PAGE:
• Bittersweet Ending: By the end of the first film, sweet-natured Antoine is considered a worthless delinquent. His own mother washes her hands of him and requests that after a stint in juvenille detention he be sent to a work camp by the shore where she doesn't have to deal with him anymore. But at least he gets to see the ocean - in one of French cinema's most famous and beautiful scenes.
  • Cerebus Syndrome: Inverted. After The 400 Blows, the next films are considerably Lighter and Softer. Can lead to Mood Whiplash, since the general idea is still the same: the whole world misunderstands Antoine and he fails at everything he tries, except now it's Played for Laughs.
  • Cloudcuckoolander
  • Covers Always Lie: What the heck does "Angel Faces hell bent for violence" mean? See also the Italian poster, which wants you to think it's a sexy romance which doesn't involve that boy in the far left background at all.
  • Crapsack World: Particularly The 400 Blows.
  • Disproportionate Retribution: Much of what happens to Antoine in The 400 Blows. He's a good-hearted, intelligent, sensitive young man, but prone to mischief and hasn't quite figured out the status quo. But the Disproportionate Retribution escalates until by the end of the film, everyone in his life has written him off as an incurable delinquent.
  • Dogged Nice Guy: Antoine towards EVERYBODY. Sometimes to a slightly offputting extent.
  • Downer Ending: Antone and Colette ends with Antoine decisively rejected by his crush Colette, who is dating an older man.
  • The Fool: Antoine is somewhere between this and Butt-Monkey.
  • Freeze-Frame Ending: One of if not the most famous example of the trope in The 400 Blows. As young Antoine finally reaches the coast from his perpetual series of bad luck and federal injustice. He's still being chased, and has nowhere to go beyond the coast, but is enjoying the beach and an innocent sense of freedom, causing him to smile back towards the land and, consequently, into the camera. The camera then freezes and zooms on his face.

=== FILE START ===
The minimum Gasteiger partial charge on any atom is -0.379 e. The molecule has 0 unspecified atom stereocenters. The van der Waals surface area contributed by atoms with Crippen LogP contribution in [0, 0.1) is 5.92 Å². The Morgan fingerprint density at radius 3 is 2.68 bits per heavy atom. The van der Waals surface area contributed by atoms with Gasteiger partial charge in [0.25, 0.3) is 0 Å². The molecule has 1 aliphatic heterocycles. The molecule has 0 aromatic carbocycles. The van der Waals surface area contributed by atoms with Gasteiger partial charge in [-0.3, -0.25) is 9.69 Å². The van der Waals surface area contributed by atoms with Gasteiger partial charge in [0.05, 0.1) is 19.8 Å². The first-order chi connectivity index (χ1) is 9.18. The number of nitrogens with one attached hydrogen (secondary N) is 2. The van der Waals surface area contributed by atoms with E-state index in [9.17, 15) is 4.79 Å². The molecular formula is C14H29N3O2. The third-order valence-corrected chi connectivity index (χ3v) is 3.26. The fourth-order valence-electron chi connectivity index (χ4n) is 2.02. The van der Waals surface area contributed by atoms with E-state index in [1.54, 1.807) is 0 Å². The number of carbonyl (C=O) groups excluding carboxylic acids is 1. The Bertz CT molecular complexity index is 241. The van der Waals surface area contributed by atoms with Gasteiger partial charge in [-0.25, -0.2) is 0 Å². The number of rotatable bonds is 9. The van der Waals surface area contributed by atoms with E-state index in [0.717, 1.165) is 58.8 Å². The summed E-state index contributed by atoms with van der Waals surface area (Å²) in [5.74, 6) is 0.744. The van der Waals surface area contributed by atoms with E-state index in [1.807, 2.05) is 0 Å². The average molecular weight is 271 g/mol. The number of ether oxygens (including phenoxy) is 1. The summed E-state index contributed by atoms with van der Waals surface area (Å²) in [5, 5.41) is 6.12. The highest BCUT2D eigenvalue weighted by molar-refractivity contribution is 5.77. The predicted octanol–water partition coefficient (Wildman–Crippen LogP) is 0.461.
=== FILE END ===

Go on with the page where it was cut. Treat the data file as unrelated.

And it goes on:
• Idiosyncratic Wipe: Antoine and Colette uses a peculiar wipe in which the screen shrinks to a smaller rectangle centering on one part of the image, like Antoine's face. Then the rectangle disappears, then the process reverses itself, showing us the next scene.
  • Last Girl Wins: Sabine, ultimately, in Love on the Run.
  • Le Film Artistique
  • Limited Wardrobe: Justified. Poor as he was, Antoine wears the same checkered jacket throughout The 400 Blows.
  • Mrs. Robinson: Fabienne Tabard.
  • Mythology Gag: In Antoine and Colette, Antoine has a painted picture in his room of the second-most-famous shot in The 400 Blows: the scene in the prison cell, where he pulls his turtleneck over his nose.
  • Romantic Two-Girl Friendship: Christine and Liliane.
  • Satellite Love Interest: Kyoko. Justified since this is only because we see her through Antoine's eyes, and Antoine wants to see her as an exotic ideal. He gets tired of her once he realizes she's an actual person.
  • Shout-Out: Too many to count, especially in Love on the Run. Mostly to Truffaut's other films and to actors that he worked with.
  • Stalker with a Crush: One of these shows up kind of inexplicably in Stolen Kisses. Often, Antoine when the Dogged Nice Guy thing gets a little out of hand.
  • Wide-Eyed Idealist: And something of a Manchild. Kind of odd considering that Antoine wasn't sheltered from much - he was sent off to reform school, his parents disowned him, and he was in the army. Still, Antoine's moe appeal is the key to the series' charm: it's sort of hard to dislike him for messing up so consistently and chasing after everything in a skirt, since he's just too innocent to realize that he's doing anything wrong.
  • Word Salad Title: Subverted, the title of The 400 Blows is a reference to a French idiom meaning "to raise hell." In other countries it often comes across as this trope. The original translator tried to give the film the name Wild Oats in an attempt to avert this, but the distributor changed it back.

Alternative Title(s): The Four Hundred Blows, The 400 Blows